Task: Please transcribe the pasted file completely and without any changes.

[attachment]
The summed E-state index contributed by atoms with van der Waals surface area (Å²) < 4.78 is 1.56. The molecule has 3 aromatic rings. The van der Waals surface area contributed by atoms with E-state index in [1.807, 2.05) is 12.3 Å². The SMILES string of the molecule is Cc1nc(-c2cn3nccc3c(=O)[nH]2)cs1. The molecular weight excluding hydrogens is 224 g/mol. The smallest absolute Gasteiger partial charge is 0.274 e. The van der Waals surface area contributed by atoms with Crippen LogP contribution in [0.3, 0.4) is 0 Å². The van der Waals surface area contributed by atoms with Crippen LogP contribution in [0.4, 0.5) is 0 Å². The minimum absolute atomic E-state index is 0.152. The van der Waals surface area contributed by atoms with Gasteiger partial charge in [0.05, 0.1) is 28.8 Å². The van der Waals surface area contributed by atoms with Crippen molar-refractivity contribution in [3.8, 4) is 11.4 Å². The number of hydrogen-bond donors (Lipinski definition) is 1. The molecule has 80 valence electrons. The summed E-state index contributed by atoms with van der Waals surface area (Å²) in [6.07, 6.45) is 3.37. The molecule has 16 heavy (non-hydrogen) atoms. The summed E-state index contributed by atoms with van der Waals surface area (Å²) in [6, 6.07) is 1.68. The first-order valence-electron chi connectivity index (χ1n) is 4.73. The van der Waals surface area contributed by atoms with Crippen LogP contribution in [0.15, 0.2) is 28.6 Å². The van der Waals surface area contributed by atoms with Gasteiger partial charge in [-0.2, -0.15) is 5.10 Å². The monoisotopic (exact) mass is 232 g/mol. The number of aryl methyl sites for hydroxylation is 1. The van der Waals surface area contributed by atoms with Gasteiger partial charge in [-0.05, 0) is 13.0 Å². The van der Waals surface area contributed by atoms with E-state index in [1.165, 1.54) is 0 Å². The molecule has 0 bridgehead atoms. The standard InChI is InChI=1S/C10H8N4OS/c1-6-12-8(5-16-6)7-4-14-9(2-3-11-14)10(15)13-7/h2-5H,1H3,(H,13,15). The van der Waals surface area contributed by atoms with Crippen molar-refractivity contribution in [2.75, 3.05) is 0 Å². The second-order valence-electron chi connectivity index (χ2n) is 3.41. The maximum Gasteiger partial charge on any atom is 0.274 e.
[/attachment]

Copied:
The summed E-state index contributed by atoms with van der Waals surface area (Å²) < 4.78 is 1.56. The molecule has 3 aromatic rings. The van der Waals surface area contributed by atoms with E-state index in [1.807, 2.05) is 12.3 Å². The SMILES string of the molecule is Cc1nc(-c2cn3nccc3c(=O)[nH]2)cs1. The molecular weight excluding hydrogens is 224 g/mol. The smallest absolute Gasteiger partial charge is 0.274 e. The van der Waals surface area contributed by atoms with Crippen LogP contribution in [0.3, 0.4) is 0 Å². The van der Waals surface area contributed by atoms with Crippen LogP contribution in [0.4, 0.5) is 0 Å². The minimum absolute atomic E-state index is 0.152. The van der Waals surface area contributed by atoms with Gasteiger partial charge in [0.05, 0.1) is 28.8 Å². The van der Waals surface area contributed by atoms with Crippen molar-refractivity contribution in [3.8, 4) is 11.4 Å². The number of hydrogen-bond donors (Lipinski definition) is 1. The molecule has 80 valence electrons. The summed E-state index contributed by atoms with van der Waals surface area (Å²) in [6.07, 6.45) is 3.37. The molecule has 16 heavy (non-hydrogen) atoms. The summed E-state index contributed by atoms with van der Waals surface area (Å²) in [6, 6.07) is 1.68. The first-order valence-electron chi connectivity index (χ1n) is 4.73. The van der Waals surface area contributed by atoms with Crippen LogP contribution in [0.15, 0.2) is 28.6 Å². The van der Waals surface area contributed by atoms with Gasteiger partial charge in [-0.2, -0.15) is 5.10 Å². The monoisotopic (exact) mass is 232 g/mol. The number of aryl methyl sites for hydroxylation is 1. The van der Waals surface area contributed by atoms with Gasteiger partial charge in [-0.05, 0) is 13.0 Å². The van der Waals surface area contributed by atoms with E-state index in [1.165, 1.54) is 0 Å². The molecule has 0 bridgehead atoms. The standard InChI is InChI=1S/C10H8N4OS/c1-6-12-8(5-16-6)7-4-14-9(2-3-11-14)10(15)13-7/h2-5H,1H3,(H,13,15). The van der Waals surface area contributed by atoms with Crippen molar-refractivity contribution in [2.75, 3.05) is 0 Å². The second-order valence-electron chi connectivity index (χ2n) is 3.41. The maximum Gasteiger partial charge on any atom is 0.274 e.